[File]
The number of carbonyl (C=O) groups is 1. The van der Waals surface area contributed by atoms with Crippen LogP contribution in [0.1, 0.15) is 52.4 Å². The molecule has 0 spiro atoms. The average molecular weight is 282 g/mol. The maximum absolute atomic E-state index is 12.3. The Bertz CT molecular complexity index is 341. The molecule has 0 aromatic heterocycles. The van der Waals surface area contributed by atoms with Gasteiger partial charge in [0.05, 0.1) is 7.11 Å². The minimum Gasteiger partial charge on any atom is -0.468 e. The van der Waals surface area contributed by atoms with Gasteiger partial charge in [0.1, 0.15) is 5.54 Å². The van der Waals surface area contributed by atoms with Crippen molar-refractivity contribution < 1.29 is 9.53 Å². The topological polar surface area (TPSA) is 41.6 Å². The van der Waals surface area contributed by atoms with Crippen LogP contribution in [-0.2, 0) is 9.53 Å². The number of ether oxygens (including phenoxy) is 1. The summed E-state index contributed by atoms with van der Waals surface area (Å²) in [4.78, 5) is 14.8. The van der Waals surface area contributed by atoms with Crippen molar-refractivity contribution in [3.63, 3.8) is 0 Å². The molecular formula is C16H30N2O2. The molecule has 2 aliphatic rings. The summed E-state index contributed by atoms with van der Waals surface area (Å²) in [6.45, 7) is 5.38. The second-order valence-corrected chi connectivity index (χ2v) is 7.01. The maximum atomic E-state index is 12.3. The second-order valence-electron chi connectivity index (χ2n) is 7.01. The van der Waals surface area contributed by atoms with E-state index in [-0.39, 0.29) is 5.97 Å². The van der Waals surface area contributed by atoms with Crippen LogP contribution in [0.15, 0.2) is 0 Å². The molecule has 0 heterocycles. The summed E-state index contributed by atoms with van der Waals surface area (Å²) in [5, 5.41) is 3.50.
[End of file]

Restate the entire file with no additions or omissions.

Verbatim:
The number of carbonyl (C=O) groups is 1. The van der Waals surface area contributed by atoms with Crippen LogP contribution in [0.1, 0.15) is 52.4 Å². The molecule has 0 spiro atoms. The average molecular weight is 282 g/mol. The maximum absolute atomic E-state index is 12.3. The Bertz CT molecular complexity index is 341. The molecule has 0 aromatic heterocycles. The van der Waals surface area contributed by atoms with Gasteiger partial charge in [0.05, 0.1) is 7.11 Å². The minimum Gasteiger partial charge on any atom is -0.468 e. The van der Waals surface area contributed by atoms with Gasteiger partial charge in [0.1, 0.15) is 5.54 Å². The van der Waals surface area contributed by atoms with Crippen molar-refractivity contribution < 1.29 is 9.53 Å². The topological polar surface area (TPSA) is 41.6 Å². The van der Waals surface area contributed by atoms with Crippen LogP contribution in [-0.2, 0) is 9.53 Å². The number of ether oxygens (including phenoxy) is 1. The summed E-state index contributed by atoms with van der Waals surface area (Å²) in [4.78, 5) is 14.8. The van der Waals surface area contributed by atoms with Crippen molar-refractivity contribution in [3.63, 3.8) is 0 Å². The molecular formula is C16H30N2O2. The molecule has 2 aliphatic rings. The summed E-state index contributed by atoms with van der Waals surface area (Å²) in [6.45, 7) is 5.38. The second-order valence-corrected chi connectivity index (χ2v) is 7.01. The maximum atomic E-state index is 12.3. The second-order valence-electron chi connectivity index (χ2n) is 7.01. The van der Waals surface area contributed by atoms with E-state index in [-0.39, 0.29) is 5.97 Å². The van der Waals surface area contributed by atoms with Crippen LogP contribution in [0.15, 0.2) is 0 Å². The molecule has 0 heterocycles. The summed E-state index contributed by atoms with van der Waals surface area (Å²) in [5, 5.41) is 3.50.